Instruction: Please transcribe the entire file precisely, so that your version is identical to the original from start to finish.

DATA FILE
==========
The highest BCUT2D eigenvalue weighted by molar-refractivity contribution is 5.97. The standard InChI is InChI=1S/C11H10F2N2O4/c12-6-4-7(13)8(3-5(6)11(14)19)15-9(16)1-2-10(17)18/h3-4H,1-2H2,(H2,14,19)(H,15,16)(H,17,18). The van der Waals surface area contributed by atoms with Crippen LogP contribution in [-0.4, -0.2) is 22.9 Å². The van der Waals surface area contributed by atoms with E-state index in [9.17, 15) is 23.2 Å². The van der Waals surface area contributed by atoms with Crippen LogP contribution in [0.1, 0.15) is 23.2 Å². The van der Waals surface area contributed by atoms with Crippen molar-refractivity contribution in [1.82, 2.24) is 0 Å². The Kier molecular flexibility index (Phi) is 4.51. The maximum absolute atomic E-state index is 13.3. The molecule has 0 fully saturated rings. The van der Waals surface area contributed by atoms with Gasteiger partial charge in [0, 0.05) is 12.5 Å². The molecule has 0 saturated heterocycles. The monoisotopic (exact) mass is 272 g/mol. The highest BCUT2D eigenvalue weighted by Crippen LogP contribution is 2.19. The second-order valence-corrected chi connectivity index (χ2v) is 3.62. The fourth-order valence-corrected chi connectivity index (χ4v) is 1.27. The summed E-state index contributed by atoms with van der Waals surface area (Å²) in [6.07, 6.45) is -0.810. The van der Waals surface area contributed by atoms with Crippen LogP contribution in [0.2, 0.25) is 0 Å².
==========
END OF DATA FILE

The highest BCUT2D eigenvalue weighted by molar-refractivity contribution is 5.97. The standard InChI is InChI=1S/C11H10F2N2O4/c12-6-4-7(13)8(3-5(6)11(14)19)15-9(16)1-2-10(17)18/h3-4H,1-2H2,(H2,14,19)(H,15,16)(H,17,18). The van der Waals surface area contributed by atoms with Crippen LogP contribution in [-0.4, -0.2) is 22.9 Å². The van der Waals surface area contributed by atoms with E-state index in [9.17, 15) is 23.2 Å². The van der Waals surface area contributed by atoms with Crippen LogP contribution in [0.1, 0.15) is 23.2 Å². The van der Waals surface area contributed by atoms with Crippen molar-refractivity contribution in [1.82, 2.24) is 0 Å². The Kier molecular flexibility index (Phi) is 4.51. The maximum absolute atomic E-state index is 13.3. The molecule has 0 fully saturated rings. The van der Waals surface area contributed by atoms with Gasteiger partial charge in [0, 0.05) is 12.5 Å². The molecule has 0 saturated heterocycles. The monoisotopic (exact) mass is 272 g/mol. The highest BCUT2D eigenvalue weighted by Crippen LogP contribution is 2.19. The second-order valence-corrected chi connectivity index (χ2v) is 3.62. The fourth-order valence-corrected chi connectivity index (χ4v) is 1.27. The summed E-state index contributed by atoms with van der Waals surface area (Å²) in [6.07, 6.45) is -0.810. The van der Waals surface area contributed by atoms with Crippen LogP contribution in [0.2, 0.25) is 0 Å².